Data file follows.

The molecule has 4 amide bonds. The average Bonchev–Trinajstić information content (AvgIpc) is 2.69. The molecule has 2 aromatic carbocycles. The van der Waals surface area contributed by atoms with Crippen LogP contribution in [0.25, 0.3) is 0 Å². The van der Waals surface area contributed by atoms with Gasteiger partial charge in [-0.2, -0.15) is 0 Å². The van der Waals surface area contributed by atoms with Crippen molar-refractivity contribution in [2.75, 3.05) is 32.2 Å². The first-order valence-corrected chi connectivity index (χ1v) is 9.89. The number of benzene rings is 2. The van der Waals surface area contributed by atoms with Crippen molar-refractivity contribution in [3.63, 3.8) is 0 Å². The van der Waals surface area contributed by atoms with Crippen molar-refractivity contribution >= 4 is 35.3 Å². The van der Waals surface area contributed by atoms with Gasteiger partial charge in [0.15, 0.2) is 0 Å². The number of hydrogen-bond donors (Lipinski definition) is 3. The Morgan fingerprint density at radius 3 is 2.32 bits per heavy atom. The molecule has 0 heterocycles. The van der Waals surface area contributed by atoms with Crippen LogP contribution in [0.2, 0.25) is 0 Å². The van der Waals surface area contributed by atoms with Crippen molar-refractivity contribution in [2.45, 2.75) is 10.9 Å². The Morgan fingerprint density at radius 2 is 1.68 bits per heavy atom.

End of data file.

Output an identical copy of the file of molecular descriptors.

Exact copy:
The molecule has 4 amide bonds. The average Bonchev–Trinajstić information content (AvgIpc) is 2.69. The molecule has 2 aromatic carbocycles. The van der Waals surface area contributed by atoms with Crippen LogP contribution in [0.25, 0.3) is 0 Å². The van der Waals surface area contributed by atoms with Gasteiger partial charge in [-0.2, -0.15) is 0 Å². The van der Waals surface area contributed by atoms with Crippen molar-refractivity contribution in [2.75, 3.05) is 32.2 Å². The first-order valence-corrected chi connectivity index (χ1v) is 9.89. The number of benzene rings is 2. The van der Waals surface area contributed by atoms with Crippen molar-refractivity contribution in [3.63, 3.8) is 0 Å². The van der Waals surface area contributed by atoms with Crippen molar-refractivity contribution >= 4 is 35.3 Å². The van der Waals surface area contributed by atoms with Gasteiger partial charge in [0.15, 0.2) is 0 Å². The number of hydrogen-bond donors (Lipinski definition) is 3. The Morgan fingerprint density at radius 3 is 2.32 bits per heavy atom. The molecule has 0 heterocycles. The van der Waals surface area contributed by atoms with Crippen LogP contribution in [0.2, 0.25) is 0 Å². The van der Waals surface area contributed by atoms with Crippen molar-refractivity contribution in [2.45, 2.75) is 10.9 Å². The Morgan fingerprint density at radius 2 is 1.68 bits per heavy atom.